Every business faces competition. There are other businesses out there that want the same customers as you. Your business is only of many options your customers have, so you have no choice but pay attention to your competitors.
This is why business growth is never as simple as spending more money, making more products, and selling more products. A sizeable inventory and healthy cash flow are not enough to fuel growth. Small business owners who truly want to increase their market share need to understand the market, which means conducting competitor research.
What is Competitor Research?
Conducting competitor research is about observing other businesses in your industry and how they operate. It involves an in-depth analysis of your market to identify your top competitors and their strategies.
How do your competitors market themselves? What makes their brand identities and products similar or different from yours? Do you target the same consumers, or do you have different key demographics? You’re gathering information for a competitor analysis that can help you compete better.
Competitor research can require intensive time and effort, but it’s also a long-term endeavor. Market conditions are changing all the time. You need to be attentive to competitors leaving and entering the market and stay alert to how those other businesses are reacting to market developments.
Why is Competitor Research Important?
Competitor research is important for business growth because it can guide your spending. By studying how other businesses are spending on marketing and appealing to customers, you can develop more competitive strategies for appealing to those same customers.
With careful competitor research and analysis informing your investment in growth, you can more intentionally differentiate yourself from the competition. You might even find your competition is leaving out certain demographics that you can focus on instead. Finding your niche market can be a highly effective strategy for growth.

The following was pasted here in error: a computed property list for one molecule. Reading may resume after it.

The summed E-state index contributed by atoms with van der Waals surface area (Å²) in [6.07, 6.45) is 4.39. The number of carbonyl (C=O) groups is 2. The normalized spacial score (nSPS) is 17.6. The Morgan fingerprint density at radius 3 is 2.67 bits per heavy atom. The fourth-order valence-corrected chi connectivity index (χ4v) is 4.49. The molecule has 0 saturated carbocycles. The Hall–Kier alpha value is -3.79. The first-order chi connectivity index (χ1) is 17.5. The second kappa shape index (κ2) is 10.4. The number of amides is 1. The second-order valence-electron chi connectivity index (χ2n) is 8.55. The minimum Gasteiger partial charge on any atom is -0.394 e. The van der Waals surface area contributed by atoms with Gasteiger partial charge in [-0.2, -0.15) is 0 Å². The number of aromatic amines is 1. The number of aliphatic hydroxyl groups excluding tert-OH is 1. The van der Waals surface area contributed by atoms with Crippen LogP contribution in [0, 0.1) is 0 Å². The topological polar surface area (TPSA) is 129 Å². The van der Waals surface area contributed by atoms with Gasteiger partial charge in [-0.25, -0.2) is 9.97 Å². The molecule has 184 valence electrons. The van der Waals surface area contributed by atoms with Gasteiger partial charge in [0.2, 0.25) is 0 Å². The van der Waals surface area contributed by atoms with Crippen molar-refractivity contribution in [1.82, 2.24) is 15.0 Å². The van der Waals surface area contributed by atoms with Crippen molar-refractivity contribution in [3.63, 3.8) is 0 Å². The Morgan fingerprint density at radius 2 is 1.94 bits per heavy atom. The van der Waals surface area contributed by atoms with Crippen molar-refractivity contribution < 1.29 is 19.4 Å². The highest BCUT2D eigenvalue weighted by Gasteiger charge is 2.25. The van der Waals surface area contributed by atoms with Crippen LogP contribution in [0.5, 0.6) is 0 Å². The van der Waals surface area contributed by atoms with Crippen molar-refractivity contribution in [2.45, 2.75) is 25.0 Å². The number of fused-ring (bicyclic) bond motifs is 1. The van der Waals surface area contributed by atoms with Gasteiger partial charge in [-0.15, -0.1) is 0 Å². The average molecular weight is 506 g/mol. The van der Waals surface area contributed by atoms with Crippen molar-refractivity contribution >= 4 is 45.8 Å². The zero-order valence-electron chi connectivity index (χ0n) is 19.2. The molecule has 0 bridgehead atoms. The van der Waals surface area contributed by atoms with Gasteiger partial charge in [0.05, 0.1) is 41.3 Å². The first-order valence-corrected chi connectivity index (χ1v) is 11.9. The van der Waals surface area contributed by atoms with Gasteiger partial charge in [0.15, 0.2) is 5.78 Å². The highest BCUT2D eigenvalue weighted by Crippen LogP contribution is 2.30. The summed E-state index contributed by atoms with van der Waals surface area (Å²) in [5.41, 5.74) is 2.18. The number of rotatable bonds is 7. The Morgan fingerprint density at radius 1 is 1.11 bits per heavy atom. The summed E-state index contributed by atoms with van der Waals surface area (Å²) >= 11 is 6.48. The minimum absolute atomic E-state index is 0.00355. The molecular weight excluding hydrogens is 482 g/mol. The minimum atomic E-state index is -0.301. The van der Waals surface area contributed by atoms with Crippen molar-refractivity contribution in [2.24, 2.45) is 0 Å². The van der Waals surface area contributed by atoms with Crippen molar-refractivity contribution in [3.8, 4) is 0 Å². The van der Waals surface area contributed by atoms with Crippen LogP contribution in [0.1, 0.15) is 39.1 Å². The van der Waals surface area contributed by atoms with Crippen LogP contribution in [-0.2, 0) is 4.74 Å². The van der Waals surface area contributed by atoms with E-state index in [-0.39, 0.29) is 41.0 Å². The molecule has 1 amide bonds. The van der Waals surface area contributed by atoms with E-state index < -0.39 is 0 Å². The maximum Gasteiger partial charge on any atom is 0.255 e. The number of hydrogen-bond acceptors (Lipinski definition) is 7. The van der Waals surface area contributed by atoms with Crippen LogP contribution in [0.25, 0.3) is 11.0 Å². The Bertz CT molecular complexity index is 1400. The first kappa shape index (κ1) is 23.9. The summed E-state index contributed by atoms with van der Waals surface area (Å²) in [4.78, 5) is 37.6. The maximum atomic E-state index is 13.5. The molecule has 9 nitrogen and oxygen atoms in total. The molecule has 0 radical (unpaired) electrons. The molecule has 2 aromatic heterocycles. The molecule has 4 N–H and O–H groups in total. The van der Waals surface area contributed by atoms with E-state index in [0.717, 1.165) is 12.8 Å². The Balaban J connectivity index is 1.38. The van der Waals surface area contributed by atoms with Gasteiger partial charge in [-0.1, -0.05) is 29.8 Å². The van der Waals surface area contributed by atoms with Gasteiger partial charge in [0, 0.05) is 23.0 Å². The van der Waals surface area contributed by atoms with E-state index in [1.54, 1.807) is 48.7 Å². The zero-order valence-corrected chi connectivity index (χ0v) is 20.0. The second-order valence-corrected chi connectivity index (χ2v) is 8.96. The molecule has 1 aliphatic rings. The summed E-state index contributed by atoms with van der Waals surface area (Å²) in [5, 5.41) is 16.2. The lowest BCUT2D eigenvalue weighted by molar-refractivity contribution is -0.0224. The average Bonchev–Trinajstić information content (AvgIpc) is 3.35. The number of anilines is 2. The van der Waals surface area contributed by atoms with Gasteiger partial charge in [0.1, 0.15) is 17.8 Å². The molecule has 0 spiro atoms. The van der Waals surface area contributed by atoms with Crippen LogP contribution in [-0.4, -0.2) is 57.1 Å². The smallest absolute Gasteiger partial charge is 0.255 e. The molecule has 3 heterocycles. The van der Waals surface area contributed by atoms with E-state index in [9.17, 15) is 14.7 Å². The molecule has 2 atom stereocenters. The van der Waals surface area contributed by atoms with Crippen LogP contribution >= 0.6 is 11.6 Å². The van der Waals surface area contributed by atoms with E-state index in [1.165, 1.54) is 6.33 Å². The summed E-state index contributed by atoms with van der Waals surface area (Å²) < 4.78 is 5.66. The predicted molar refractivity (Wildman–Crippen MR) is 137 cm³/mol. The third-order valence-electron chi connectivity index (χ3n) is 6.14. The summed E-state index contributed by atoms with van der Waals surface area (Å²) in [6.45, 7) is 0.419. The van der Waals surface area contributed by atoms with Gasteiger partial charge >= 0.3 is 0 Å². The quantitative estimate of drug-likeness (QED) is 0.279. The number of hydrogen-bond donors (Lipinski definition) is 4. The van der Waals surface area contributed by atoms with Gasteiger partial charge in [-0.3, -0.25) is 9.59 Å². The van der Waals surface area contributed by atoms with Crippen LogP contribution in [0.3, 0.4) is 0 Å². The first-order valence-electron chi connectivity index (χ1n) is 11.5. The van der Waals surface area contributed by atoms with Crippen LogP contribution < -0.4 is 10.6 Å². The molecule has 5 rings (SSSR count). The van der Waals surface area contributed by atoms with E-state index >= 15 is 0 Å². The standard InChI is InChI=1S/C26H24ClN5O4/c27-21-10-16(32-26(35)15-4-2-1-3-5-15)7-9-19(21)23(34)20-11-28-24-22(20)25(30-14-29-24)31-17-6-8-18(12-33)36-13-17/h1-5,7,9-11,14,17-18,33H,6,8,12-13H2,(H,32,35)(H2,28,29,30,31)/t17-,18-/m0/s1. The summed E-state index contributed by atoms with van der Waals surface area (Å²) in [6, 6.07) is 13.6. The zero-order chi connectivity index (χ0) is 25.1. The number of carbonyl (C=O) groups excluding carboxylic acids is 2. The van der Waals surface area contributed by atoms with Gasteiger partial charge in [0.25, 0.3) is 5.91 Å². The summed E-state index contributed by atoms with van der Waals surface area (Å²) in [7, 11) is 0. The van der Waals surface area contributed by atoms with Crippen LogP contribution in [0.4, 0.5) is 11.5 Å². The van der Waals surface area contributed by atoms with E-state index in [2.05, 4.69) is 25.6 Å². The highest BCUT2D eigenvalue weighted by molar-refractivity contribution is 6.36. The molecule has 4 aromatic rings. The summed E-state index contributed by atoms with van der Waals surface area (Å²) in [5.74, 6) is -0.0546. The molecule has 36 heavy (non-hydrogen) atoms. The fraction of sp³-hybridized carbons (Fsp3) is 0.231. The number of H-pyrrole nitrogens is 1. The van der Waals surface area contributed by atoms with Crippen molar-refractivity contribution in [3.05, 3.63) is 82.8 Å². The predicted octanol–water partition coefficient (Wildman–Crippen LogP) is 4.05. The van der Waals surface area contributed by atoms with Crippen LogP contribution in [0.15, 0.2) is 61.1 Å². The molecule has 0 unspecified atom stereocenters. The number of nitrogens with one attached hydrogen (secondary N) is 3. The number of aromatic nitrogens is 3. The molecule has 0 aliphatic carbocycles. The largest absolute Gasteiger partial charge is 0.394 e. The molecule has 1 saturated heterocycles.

How to Do Competitor Research:
How can business owners get started with their research if they’ve never done it before? Many companies choose to hire an experienced professional to help them do their analysis. But whether you work with a consultant or start your research on your own, here are some key steps to help you get going:
Before you start studying how your competitors develop their brands and run their operations, you need to figure out who exactly your competitors are. Every business has competitors, no matter how unique your product is. However, there are different types of competing businesses you’ll encounter, and each type will interact differently with your own company.
The first of the three main types of competitors is the most obvious: direct competitors. These businesses are selling the same product or service. Although no business is exactly like another, these competitors may look just like yours at a glance. If you sell used trucks, then another business selling used trucks is your direct competitor.
If your product is unique enough, you might not have many or any direct competitors. Nearly every business has some indirect competitor, however. While not offering the same good or service that you do, these are businesses that effectively meet the same need. For the used truck salesperson, any car or passenger vehicle seller might represent indirect competition.
The third category, replacement competitors, effectively includes every other business competing for your customer’s time and money. If your customer spends their money on rideshare or public transit, they don’t need to buy a vehicle from you.